Patterns of Moon, Patterns of Sun
Taken from Saudi Aramco World Magazine
The hijri calender
In AD 638, six years after the death of the Prophet Muhammad,
Islam's second caliph Umar recognised the necessity of a
calendar to govern the affairs of the Muslims.
This was first of all a practical matter. Correspondence
with military and civilian officials in the newly conquered
lands had to be dated. But Persia used a different calendar
from Syria, where the caliphate was based; Egypt used yet
another. Each of these calendars had a different starting
point, or epoch. The Sasanids, the ruling dynasty of Persia,
used June 16, AD 632, the date of the accession of the last
Sasanid monarch, Yazdagird III. Syria, which until the Muslim
conquest was part of the Byzantine Empire, used a form of
the Roman Julian calendar, with an epoch of October 1,312
BC. Egypt used the Coptic calendar, with an epoch of August
29, AD 284. Although all were solar, and hence geared to
the seasons and containing 365 days, each also had a different
system for periodically adding days to compensate for the
fact that the true length of the solar year is not 365 but
In pre-Islamic Arabia, various other systems of measuring
time had been used. In South Arabia, some calendars apparently
were lunar, while others were lunisolar, using months based
on the phases of the moon but intercalating days outside
the lunar cycle to synchronize the calendar with the seasons.
On the eve of islam, the Himyarites appear to have used
a calendar based on the Julian form, but with an epoch of
110 BC. In central Arabia, the course of the year was charted
by the position of the stars relative to the horizon at
sunset or sunrise, dividing the ecliptic into 28 equal parts
corresponding to the location of the moon on each successive
night of the month. The names of the months in that calendar
have continued in the Islamic calendar to this day and would
seem to indicate that, before Islam, some sort of lunisolar
calendar was in use, though it is not known to have had
an epoch other than memorable local events.
There were two other reasons Ullman rejected existing solar
calendars. The turban, in Chapter 10, Verse .5, states that
time should be reckoned by the moon. Not only that, calendars
used by the Persians, Syrians and Egyptians were identified
with other religions and cultures. He therefore decided
to create a calendar specifically for the Muslim community.
It would be lunar, and it would have 12 months, each with
29 or 30 days.
This gives the lunar year 354 days, 11 days fewer than
the solar year. Umar chose as the epoch for the new Muslim
calendar the hijrah, the emigration of the Prophet Muhammad
and 70 Muslims from Makkah to Madinah, where Muslims first
attained religious and political autonomy. The hijrah thus
occurred on 1 Muharram 1 according to the Islamic calendar,
which was named "hijri" after its epoch. (This
date corresponds to July 16, AD 622 on the Gregorian calendar).
Today in the West, it is customary, when writing hijri dates,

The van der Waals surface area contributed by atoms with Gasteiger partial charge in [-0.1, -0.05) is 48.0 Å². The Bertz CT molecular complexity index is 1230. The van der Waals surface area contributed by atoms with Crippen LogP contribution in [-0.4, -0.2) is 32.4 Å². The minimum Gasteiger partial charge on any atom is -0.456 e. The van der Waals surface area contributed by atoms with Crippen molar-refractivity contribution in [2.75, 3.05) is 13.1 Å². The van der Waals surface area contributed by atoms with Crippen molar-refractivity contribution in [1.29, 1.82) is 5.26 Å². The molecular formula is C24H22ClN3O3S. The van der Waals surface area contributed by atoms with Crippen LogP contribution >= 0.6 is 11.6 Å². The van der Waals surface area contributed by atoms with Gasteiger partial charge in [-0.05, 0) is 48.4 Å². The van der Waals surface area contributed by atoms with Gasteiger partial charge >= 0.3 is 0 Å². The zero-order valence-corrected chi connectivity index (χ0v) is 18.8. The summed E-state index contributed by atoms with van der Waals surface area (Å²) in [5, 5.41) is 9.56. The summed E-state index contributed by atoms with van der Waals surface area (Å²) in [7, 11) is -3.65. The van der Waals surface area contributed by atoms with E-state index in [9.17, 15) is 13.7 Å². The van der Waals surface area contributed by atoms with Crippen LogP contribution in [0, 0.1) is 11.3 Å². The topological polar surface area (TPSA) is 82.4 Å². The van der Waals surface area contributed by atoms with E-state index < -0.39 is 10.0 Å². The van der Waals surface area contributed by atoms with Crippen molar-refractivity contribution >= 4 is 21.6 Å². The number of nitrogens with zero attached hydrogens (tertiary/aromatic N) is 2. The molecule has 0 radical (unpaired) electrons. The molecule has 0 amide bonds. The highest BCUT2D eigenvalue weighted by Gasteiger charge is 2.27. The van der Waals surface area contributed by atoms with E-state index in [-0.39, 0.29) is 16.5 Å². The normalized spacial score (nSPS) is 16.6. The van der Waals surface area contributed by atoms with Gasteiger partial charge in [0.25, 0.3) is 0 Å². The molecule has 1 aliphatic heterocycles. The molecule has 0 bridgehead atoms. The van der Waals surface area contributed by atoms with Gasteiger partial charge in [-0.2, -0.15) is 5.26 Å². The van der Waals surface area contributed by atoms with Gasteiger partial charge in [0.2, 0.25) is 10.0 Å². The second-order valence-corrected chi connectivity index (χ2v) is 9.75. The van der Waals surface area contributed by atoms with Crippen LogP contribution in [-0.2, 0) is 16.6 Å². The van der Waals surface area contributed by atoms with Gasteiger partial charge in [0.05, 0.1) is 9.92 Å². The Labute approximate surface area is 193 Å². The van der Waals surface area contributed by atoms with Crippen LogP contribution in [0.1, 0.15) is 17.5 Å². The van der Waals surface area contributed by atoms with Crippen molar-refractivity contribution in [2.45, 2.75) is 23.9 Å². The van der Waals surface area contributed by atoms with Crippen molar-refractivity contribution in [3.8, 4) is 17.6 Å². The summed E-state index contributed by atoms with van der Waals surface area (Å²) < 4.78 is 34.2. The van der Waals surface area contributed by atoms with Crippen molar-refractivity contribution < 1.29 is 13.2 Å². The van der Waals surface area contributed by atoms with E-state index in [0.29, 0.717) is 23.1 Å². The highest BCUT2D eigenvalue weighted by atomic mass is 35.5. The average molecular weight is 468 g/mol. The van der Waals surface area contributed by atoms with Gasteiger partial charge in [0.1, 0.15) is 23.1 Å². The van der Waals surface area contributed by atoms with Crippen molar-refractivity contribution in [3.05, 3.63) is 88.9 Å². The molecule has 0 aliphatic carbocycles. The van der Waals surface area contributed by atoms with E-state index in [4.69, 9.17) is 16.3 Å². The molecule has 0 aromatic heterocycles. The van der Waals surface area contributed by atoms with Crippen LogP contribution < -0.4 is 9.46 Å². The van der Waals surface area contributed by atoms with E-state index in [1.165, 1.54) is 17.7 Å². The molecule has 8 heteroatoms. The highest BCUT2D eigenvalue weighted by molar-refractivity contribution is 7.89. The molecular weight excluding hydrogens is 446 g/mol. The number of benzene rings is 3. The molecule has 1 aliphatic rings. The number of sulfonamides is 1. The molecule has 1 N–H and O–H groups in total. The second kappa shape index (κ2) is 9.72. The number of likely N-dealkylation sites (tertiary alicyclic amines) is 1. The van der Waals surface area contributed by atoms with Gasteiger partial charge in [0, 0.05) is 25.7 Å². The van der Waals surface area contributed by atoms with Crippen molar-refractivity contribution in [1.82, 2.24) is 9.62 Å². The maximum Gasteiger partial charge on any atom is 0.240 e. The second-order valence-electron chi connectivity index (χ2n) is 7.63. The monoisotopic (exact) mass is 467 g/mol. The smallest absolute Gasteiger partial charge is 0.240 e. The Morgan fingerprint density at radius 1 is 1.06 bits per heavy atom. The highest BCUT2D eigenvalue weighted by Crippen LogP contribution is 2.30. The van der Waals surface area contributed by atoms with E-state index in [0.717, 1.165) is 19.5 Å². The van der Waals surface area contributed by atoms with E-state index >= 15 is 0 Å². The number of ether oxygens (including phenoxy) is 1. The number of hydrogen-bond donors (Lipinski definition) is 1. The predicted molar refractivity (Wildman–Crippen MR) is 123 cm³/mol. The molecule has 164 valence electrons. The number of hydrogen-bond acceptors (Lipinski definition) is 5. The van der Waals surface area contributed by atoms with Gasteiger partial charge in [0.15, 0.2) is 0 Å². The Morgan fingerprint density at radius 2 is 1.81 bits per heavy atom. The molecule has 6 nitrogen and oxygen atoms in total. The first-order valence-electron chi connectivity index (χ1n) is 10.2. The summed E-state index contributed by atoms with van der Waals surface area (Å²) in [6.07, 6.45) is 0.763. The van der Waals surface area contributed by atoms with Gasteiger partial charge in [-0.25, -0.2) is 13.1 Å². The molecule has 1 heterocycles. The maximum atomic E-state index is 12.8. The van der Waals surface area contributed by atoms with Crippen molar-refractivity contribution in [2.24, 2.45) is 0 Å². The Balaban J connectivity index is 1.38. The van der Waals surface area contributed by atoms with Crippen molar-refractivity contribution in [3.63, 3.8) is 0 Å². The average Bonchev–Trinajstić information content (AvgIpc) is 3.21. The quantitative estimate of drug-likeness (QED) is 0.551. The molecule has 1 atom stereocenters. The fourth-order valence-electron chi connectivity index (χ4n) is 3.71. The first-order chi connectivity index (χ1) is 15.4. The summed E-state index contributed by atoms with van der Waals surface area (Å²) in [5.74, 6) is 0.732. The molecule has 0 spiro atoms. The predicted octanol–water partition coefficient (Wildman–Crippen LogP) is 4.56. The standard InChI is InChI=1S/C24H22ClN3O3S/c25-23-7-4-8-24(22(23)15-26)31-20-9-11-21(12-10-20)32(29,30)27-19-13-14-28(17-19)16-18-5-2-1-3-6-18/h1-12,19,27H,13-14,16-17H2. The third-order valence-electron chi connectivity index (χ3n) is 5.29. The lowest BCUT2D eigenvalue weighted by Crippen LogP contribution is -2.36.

to use the abbreviation AH, which stands for the Latin anno
hegirae, year of the hijrah.''
Because the Islamic lunar calendar is 11 days shorter than
the solar, it is therefore not synchronized to the seasons.
Its festivals, which fall on the same days of the same lunar
months each year, make the round of the sea- sons every
33 solar years. This 1 l-day difference between the lunar
and the solar year accounts for the difficulty of converting
dates from one system to the other.
The Gregorian calendar
The early calendar of the Roman Empire was lunisolar, containing
355 days divided into 12 months beginning on January 1.
To keep it more or less in accord with the actual solar
year, a month was added every two years. The system for
doing so was complex, and cumulative errors gradually misaligned
it with the seasons. By 46 BC, it was some three months
out of alignment, and Julius Caesar oversaw its reform.
Consulting Greek astronomers in Alexandria, he created a
solar calendar in which one day was added to February every
fourth year, effectively compensating for the solar year's
length of 36.5.2422 days. This Julian calendar was used
throughout Europe until AD 1.582.
In the Middle Ages, the Christian liturgical calendar was
grafted onto the Julian one, and the computation of lunar
festivals like Easter, which falls on the first Sunday after
the first full moon after the spring equinox, exercised
some of the best minds in Christendom. The use of the epoch
AD 1 dates from the sixth century, but did not become common
until the 10th. Because the zero had not yet reached the
West from Islamic lands, a year was lost between 1 BC and
The Julian year was nonetheless 11 minutes and 14 seconds
By the early 16th century, due to the accumulated error,
the spring equinox was falling on March 11 rather than where
it should, on March 21. Copernicus, Christophorus Clavius
and the physician Aloysius Lilius provided the calculations,
and in 1582 Pope Gregory XIII ordered that Thursday, October
4, 1582 would be followed by Friday, October 15, 1582. Most
Catholic countries accepted the new Gregorian calendar,
but it was not adopted in England and the Americas until
the 18th century. It's use is now almost universal worldwide.
The Gregorian years is nonetheless 25.96 seconds ahead of
the solar year, which by the year 4909 will add up to an
The following equations convert roughly from Gregorian to
hijri and vice versa. However, the results can be slightly
misleading: They tell you only the year in which the other
calendar's year began. For example, 2007 Gregorian spans
both 1427 and 1428, but the equation tells you that 2007
"equals" 1428, when in fact 1428 merely began
Gregorian year = [(32x hijri year)/33] + 622 hijri year
= [(Gregorian year - 622) x33] / 32
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